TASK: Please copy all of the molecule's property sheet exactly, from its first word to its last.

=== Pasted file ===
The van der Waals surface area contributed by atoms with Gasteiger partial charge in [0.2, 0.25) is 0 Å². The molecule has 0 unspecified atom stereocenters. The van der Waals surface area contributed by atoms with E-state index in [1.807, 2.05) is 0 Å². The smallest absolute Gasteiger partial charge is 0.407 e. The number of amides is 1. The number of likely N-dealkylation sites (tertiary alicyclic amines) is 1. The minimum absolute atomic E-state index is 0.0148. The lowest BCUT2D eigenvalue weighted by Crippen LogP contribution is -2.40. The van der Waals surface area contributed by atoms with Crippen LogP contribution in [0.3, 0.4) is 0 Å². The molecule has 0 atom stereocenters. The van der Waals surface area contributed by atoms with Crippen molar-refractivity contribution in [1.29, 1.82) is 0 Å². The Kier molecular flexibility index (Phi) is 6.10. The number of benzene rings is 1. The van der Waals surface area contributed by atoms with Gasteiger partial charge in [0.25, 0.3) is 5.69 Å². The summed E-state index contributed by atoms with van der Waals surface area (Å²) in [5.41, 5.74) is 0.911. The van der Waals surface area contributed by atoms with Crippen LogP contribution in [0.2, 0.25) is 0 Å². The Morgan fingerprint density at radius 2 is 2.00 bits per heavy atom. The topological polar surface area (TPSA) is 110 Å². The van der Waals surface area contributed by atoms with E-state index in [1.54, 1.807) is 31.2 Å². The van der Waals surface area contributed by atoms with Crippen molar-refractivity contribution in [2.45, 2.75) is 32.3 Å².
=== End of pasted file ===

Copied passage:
The van der Waals surface area contributed by atoms with Gasteiger partial charge in [0.2, 0.25) is 0 Å². The molecule has 0 unspecified atom stereocenters. The van der Waals surface area contributed by atoms with E-state index in [1.807, 2.05) is 0 Å². The smallest absolute Gasteiger partial charge is 0.407 e. The number of amides is 1. The number of likely N-dealkylation sites (tertiary alicyclic amines) is 1. The minimum absolute atomic E-state index is 0.0148. The lowest BCUT2D eigenvalue weighted by Crippen LogP contribution is -2.40. The van der Waals surface area contributed by atoms with Crippen LogP contribution in [0.3, 0.4) is 0 Å². The molecule has 0 atom stereocenters. The van der Waals surface area contributed by atoms with Crippen molar-refractivity contribution in [1.29, 1.82) is 0 Å². The Kier molecular flexibility index (Phi) is 6.10. The number of benzene rings is 1. The van der Waals surface area contributed by atoms with Gasteiger partial charge in [0.25, 0.3) is 5.69 Å². The summed E-state index contributed by atoms with van der Waals surface area (Å²) in [5.41, 5.74) is 0.911. The van der Waals surface area contributed by atoms with Crippen LogP contribution in [0.2, 0.25) is 0 Å². The Morgan fingerprint density at radius 2 is 2.00 bits per heavy atom. The topological polar surface area (TPSA) is 110 Å². The van der Waals surface area contributed by atoms with E-state index in [1.54, 1.807) is 31.2 Å². The van der Waals surface area contributed by atoms with Crippen molar-refractivity contribution in [2.45, 2.75) is 32.3 Å².